AE: headache and dyslipidemia

Augustin et al. (2016) FUGETTA study15658NR/6 months48% clear/almost clear at last visitNo new signals; most common

AE: headache, dyslipidemia

Thaci et al. (2016) PASSION study13631NR/6 months (44% discontinued early)47.5% clear/almost clear at 24 weeks using LOCF (29.8% at 24 weeks, as observed)No new signals; most common

AE: headache, dyslipidemia

Gulliver and Baker (2012)103NR/36 months76% reduction in MTLSS score by 2 months; 100% PGA “clear” or “almost clear” by 1 yearNo safety concerns

AE: chapped lips, TG elevation

Ham et al. (2014)11537.4 months (mean)/
33 months
NRAE: headache, nausea, lab
Crowley et al. (2018)1455**10 months/71 monthsNRAE: headache, nausea, joint pain/
stiffness, transaminitis
Table 2: Summary of real-world evidence to date for alitretinoin treatment of CHD.
** Follow-up of Ham et al. (2014)11 cohort
AE = adverse event; LOCF = last observation carried forward method; MTLSS = modified target lesion severity score; NR = not reported;
PGA = physician global assessment; TG = triglycerides


A recently published chart review includes a follow-up of a previous patient cohort from a 2014 Canadian dermatology practice chart review, which demonstrated that alitretinoin was a safe and well-tolerated treatment in real-world practice.11,14 The participants in the original chart review were CHD patients who were prescribed alitretinoin from November 2010 until August 2013,11 and their course was further reported until a second cutoff date of January 2017.14 Participants were prescribed alitretinoin (10 mg or 30 mg daily), and laboratory assessments were conducted approximately every 2 months. As previously reported, the average age was 57.3 ± 12.2 years, and 60% were male (Table 1).14 The patient cohort included several types of CHD, such as hyperkeratotic, dyshidrotic, fingertip, psoriasiform dermatitis, chronic actinic dermatitis, asteatotic dermatitis, and palmoplantar dermatitis. Of the 80 patients with CHD originally prescribed alitretinoin, 25 (31.3%) did not take the treatment, 53 (96.4%) patients started at 30 mg and 2 (3.6%) patients started at the 10 mg daily (see Figure 1 for patient disposition). Two additional patients from this cohort started alitretinoin therapy since the cutoff in August 2013: 1 patient at 30 mg and the other at 10 mg daily.14 Of the 55 (68.8%) participants who took alitretinoin, the median time of treatment was 10 months, the average was 12.6 months, and the ongoing maximum was 71 months. Up to January 2017, 44 (55%) patients discontinued treatment for various reasons (see Figure 2). Sixteen (29%) patients who discontinued therapy elected to restart therapy because of recurrence of disease. There were 17 (30.9%) patients who reduced the dose from 30 mg to 10 mg and the main reason was clearance of symptoms. The most common side effects were headaches, nausea and joint pain/stiffness. Less common side effects included depression, elevated triglycerides or cholesterol, blurred vision, hand numbness, and edema. One patient who started at 10 mg increased the dose to 30 mg during the follow-up period to increase effectiveness. During the follow-up period, 4 (7.3%) additional patients from the cohort stopped alitretinoin due to abnormal laboratory values: 1 (1.8%) with elevated triglycerides and 3 (5.5%) with elevated transaminases. Thirteen (23.6%) patients remain on long-term therapy with good control of their disease.14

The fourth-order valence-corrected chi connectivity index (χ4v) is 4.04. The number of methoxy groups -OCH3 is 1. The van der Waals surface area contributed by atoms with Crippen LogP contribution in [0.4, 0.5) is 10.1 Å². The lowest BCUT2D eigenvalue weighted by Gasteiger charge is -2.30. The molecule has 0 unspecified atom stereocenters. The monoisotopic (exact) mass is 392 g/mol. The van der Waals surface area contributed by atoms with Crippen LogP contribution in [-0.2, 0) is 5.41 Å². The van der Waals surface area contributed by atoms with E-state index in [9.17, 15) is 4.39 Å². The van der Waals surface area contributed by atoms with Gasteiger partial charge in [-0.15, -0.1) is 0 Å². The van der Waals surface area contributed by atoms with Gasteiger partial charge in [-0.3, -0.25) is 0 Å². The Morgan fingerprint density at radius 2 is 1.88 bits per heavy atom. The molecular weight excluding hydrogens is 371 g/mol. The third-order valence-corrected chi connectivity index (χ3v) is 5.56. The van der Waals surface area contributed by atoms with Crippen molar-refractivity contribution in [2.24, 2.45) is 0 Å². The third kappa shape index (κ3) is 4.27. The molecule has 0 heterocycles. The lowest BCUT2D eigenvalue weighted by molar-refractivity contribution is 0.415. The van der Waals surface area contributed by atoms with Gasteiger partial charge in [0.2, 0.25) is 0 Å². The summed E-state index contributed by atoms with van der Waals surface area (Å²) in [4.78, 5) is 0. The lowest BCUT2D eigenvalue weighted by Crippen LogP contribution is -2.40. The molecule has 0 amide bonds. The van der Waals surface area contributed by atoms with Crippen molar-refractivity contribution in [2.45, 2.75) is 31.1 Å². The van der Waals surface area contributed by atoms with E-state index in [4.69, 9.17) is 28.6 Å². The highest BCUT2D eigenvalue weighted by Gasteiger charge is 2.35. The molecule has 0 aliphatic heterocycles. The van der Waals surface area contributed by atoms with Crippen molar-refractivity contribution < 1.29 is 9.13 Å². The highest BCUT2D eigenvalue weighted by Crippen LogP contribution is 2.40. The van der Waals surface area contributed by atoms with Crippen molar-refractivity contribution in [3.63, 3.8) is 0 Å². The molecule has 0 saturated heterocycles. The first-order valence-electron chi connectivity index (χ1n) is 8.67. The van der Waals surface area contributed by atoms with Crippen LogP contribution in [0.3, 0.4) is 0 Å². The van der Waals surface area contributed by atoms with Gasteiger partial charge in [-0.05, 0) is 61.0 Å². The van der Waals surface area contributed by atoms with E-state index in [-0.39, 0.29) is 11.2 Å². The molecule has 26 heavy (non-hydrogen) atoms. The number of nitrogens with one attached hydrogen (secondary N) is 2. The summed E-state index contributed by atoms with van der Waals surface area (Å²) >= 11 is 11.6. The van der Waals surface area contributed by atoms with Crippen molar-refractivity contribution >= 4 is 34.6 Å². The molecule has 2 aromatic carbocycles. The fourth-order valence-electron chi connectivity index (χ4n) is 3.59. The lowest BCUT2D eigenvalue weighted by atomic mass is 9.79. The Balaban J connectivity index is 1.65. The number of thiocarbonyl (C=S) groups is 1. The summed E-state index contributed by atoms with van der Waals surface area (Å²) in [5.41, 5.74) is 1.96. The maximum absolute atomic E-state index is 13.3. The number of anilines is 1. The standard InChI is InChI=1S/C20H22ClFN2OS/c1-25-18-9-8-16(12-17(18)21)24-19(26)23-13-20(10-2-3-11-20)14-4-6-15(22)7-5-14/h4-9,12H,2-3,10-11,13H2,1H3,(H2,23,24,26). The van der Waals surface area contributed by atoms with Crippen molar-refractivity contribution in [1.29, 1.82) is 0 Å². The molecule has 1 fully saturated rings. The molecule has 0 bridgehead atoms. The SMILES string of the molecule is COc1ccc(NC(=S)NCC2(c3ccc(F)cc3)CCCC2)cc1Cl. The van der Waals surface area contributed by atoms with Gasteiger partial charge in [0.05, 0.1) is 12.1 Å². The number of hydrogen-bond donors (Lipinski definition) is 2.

Total patients prescribed80100
Age (years), average + SD57.3 ± 12.2
Types of CHD
Dyshidrotic (hand & foot)56.3
Psoriasiform dermatitis1620
Chronic actinic dermatitis11.3
Asteatotic dermatitis11.3
Concomitant plaque psoriasis11.3
Palmoplantar dermatitis33.8
CHD – not specified4353.8
Table 1: Baseline characteristics of Canadian practice patient cohort.
SD = standard deviation
Alitretinoin: An Update of Real-World Evidence in The Management of Chronic Hand Dermatitis - image
Figure 1: Patient disposition in updated Canadian alitretinoin cohort.
Alitretinoin: An Update of Real-World Evidence in The Management of Chronic Hand Dermatitis - image
Figure 2: Reasons why patients never took, stopped taking or switched to a lower dose.


Alitretinoin has proven to be a safe and effective treatment option for CHD in both clinical trials and the real-world setting. A quarter of patients in this cohort required ongoing alitretinoin therapy for chronic control of disease, and no increase in safety signals were noted with long-term therapy. Side effects were uncommon and not a frequent cause for discontinuation; the most common reason for dose reduction was clearance of symptoms. These findings, in combination with those of three real-world trials from Germany, support the use of alitretinoin in the management of CHD. Gathering real-world evidence of alitretinoin use in a community setting can complement information gained from the well-controlled pivotal trials of shorter duration.